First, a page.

Acute Injury Care in Issaquah offers skilled massage therapy that helps address such issues as tissue trauma. Both the Seattle and Issaquah regions have skilled health care providers that offer similar techniques to address such trauma.
March 28, 2013
To every person that I pose this question to, there is often a reply of a memorable incident around sledding, slipping on black ice, falling down stairs or some kind of sports related event. In some cases the resultant fall onto the tailbone caused significant pain for up to a week or longer with difficulty sitting for perhaps weeks. Certain activities can almost guarantee some amount of trauma to the tailbone, like gymnastics, horseback riding (the quick eject), ice skating, and snowboarding on hard packed snow. Regardless of the mechanism, we recover, the pain resolves (hopefully) and we move on, end of story, right? Perhaps.
Here the plot can thicken. It depends on many variables, but it is possible a tailbone injury may not fully resolve following a fall. Part of the ‘impact force’, if not fully dissipated at the time, can be held in the tissue indefinitely. The body has a remarkable ability to ‘absorb’ excess energy from a host of different situations, from falls, overuse, surgeries, verbal and emotional abuse to dental surgery, even birth trauma. This excess energy or ‘trauma’ draws upon our bodies’ resources to contain it. Life goes on as usual until such a time as our resources grow limited. Like when we are dealing with an extra number of external stresses, for example, like a new job or work assignment or managing a financial challenge or going to ‘the Prom’. We may wake up one morning with a pain somewhere in our body. Even though our initial trauma might have been the tailbone, this may not be where we the pain show up. It may be our low back or tailbone, or symptoms might show up elsewhere like in the hip or through headaches or knee pain or our shoulders. This pain or ache can escalate with time until this traumatic energy is identified and released.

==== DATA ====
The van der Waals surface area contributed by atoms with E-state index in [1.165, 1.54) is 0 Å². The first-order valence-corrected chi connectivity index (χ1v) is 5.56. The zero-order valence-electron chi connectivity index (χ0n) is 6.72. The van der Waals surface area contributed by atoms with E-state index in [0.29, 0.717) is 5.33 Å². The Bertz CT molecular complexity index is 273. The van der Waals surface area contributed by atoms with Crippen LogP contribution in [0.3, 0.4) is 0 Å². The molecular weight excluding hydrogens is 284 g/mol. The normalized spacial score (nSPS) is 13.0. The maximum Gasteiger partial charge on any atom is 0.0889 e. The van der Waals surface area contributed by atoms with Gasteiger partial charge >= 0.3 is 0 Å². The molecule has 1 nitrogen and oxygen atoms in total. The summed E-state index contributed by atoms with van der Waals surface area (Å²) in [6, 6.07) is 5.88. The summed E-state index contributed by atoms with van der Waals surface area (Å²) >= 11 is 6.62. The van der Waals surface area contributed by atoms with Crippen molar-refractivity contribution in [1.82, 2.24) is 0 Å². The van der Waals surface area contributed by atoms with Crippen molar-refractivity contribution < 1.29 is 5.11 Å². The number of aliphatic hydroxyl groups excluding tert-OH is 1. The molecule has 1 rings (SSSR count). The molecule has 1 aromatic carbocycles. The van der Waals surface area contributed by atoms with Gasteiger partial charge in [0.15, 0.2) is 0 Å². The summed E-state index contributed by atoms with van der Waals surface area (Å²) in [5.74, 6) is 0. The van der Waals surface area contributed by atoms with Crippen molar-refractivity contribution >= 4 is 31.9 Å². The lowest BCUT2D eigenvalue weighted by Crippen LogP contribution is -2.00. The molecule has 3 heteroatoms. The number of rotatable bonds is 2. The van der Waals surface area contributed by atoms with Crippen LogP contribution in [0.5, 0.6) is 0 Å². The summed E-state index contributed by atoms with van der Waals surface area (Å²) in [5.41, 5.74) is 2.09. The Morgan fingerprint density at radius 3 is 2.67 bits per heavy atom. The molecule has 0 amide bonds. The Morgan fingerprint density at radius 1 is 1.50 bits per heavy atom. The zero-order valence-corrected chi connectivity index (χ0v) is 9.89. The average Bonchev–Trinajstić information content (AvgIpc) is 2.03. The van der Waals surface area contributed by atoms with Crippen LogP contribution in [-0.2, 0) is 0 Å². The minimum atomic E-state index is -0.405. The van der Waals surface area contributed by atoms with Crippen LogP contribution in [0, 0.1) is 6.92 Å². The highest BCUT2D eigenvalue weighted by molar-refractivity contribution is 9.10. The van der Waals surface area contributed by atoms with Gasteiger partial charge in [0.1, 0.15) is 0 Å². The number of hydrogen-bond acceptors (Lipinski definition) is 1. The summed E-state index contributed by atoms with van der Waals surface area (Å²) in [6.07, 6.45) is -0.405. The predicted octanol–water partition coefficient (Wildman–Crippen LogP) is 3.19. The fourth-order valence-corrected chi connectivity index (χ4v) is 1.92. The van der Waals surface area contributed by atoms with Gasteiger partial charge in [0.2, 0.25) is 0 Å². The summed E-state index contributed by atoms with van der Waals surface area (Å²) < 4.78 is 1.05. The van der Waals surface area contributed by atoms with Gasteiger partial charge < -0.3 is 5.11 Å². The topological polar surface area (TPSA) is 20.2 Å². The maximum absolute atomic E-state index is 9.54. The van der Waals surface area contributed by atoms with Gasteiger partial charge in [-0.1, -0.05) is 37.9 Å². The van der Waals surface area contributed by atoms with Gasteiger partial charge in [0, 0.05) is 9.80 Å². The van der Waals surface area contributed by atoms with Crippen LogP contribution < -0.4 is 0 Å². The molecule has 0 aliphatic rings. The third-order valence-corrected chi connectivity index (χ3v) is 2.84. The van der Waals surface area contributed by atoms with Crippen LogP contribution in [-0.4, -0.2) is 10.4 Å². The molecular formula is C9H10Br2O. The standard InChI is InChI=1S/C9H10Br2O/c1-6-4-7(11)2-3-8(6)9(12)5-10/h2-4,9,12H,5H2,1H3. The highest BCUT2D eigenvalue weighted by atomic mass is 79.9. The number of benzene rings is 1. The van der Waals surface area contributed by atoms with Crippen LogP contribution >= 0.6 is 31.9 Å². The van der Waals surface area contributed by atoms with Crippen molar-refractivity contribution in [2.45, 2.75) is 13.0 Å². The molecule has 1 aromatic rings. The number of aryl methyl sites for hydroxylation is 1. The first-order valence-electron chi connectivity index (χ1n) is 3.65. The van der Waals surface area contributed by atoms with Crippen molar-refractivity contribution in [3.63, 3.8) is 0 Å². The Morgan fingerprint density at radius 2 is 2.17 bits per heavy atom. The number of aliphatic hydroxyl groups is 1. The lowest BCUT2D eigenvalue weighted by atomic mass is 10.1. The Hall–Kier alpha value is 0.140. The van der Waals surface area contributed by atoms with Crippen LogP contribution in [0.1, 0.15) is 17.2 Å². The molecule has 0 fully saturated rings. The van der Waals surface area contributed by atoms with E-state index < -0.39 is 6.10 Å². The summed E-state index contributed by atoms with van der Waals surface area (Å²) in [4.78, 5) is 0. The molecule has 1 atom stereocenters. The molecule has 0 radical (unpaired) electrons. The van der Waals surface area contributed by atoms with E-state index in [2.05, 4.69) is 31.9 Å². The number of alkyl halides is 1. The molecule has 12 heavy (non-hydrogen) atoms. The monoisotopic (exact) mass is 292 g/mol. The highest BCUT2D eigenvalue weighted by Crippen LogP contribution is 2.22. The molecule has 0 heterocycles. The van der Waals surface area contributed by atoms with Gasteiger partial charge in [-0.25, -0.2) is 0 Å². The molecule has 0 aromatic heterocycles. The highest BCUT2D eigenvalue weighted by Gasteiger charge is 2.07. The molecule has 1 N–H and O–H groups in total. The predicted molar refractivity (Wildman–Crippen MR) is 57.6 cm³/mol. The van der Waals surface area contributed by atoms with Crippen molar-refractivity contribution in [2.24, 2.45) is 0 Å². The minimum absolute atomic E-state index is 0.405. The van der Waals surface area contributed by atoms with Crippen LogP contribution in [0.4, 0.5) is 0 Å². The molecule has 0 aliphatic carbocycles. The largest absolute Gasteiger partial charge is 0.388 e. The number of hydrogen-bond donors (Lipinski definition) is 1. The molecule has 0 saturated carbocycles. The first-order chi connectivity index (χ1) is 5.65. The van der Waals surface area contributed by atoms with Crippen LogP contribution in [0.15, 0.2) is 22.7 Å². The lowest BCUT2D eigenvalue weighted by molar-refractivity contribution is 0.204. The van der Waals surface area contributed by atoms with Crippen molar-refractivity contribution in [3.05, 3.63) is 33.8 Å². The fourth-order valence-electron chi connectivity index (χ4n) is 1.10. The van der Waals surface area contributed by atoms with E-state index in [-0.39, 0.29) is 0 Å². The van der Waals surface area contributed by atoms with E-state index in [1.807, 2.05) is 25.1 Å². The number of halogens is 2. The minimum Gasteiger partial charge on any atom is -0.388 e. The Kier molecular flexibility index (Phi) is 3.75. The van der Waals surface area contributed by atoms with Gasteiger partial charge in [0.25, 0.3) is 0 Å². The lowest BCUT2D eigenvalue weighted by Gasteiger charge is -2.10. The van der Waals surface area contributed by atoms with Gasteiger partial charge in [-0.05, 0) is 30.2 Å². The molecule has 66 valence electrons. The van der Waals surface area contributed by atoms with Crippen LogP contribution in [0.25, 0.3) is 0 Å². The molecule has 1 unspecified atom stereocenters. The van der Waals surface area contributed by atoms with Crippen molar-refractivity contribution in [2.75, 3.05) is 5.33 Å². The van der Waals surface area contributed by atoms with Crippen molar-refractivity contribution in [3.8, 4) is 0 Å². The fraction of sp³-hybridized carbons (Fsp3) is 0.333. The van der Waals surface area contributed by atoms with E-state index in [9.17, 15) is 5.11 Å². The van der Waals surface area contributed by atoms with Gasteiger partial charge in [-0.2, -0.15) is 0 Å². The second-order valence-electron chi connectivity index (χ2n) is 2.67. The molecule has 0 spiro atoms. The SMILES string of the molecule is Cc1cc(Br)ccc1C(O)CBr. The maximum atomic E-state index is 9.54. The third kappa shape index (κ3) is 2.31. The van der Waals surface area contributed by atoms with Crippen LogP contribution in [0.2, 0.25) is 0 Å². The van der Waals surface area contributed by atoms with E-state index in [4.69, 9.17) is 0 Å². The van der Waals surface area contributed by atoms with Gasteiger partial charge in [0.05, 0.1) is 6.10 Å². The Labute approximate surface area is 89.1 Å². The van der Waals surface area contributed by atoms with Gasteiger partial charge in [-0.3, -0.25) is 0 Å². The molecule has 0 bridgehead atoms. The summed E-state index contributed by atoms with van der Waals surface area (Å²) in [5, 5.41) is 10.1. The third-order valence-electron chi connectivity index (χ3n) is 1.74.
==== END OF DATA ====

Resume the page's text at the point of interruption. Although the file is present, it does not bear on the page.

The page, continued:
Why might you get headaches from a fall on the tailbone? It has partly to do with energy transfer and energy following the path of least resistance. A fall on the tailbone can transmit energy directly up the tailbone to the neck, head and brain. You can imagine how the neck and head muscles might respond to such an incident. Such an impact can lock up the muscles holding your head on your upper spine, or result in tension through the fascia and structures of the head and brain. Such response may happen relatively quickly like that day in a form of a concussion or in the following days or weeks with headaches, or the presentation may be more subtle, taking years to actually manifest as discomfort and pain. Variables of force vectors, angles of impact, health of tissue, emotional state all enter into the equation.
Fortunately, there are ways of identifying such trauma and releasing it. Peter Levine has written extensively about this subject. Other books related to trauma have been written by Dr. Michael Kern, DO., Dr. John Upledger, DO., Dr. Robert Scaer and Babette Rothschild, to name a few. An advanced craniosacral therapist can identify and release such trauma in the body. Traditional massage therapy does not usually address this. Both Seattle and Issaquah, Washington have very good practitioners to help facilitate such release both on adults and children and babies.
How do you know if you are carrying some kind of trauma? Everyone is managing trauma to different degrees. It is part of the human condition and experience. One potential sign is if you have been managing a chronic condition somewhere in your body or a tight muscle like the piriformis, for example, that, despite all your efforts of stretching, using a foam roll, attending physical therapy, massage, and a good diet, will not let go and give up the ghost, then a reasonable next step is to see if there is an underlying trauma somewhere in the body. It may be that the tight muscle needs to stay tight to help ‘contain’ that ‘trauma energy.’
A fall on a tailbone may just be a simple, albeit painful incident. Or it can lead to pain down the road. There is always an answer and wisdom for everything we experience. The challenge is in identifying and understanding it.
January 31, 2013
It sounds like a simple question. Wouldn’t an injured neck feel puffy and, well, … swollen? It depends. It will, if you have a superficial injury or condition. If, however, you have been in a recent auto collision or sports injury or fall that involved your head being rapidly impacted, pulled or pushed, accelerated or decelerated, then no. It may not feel ‘feel’ swollen at all, rather, it will feel very, very tight. But the swelling is there!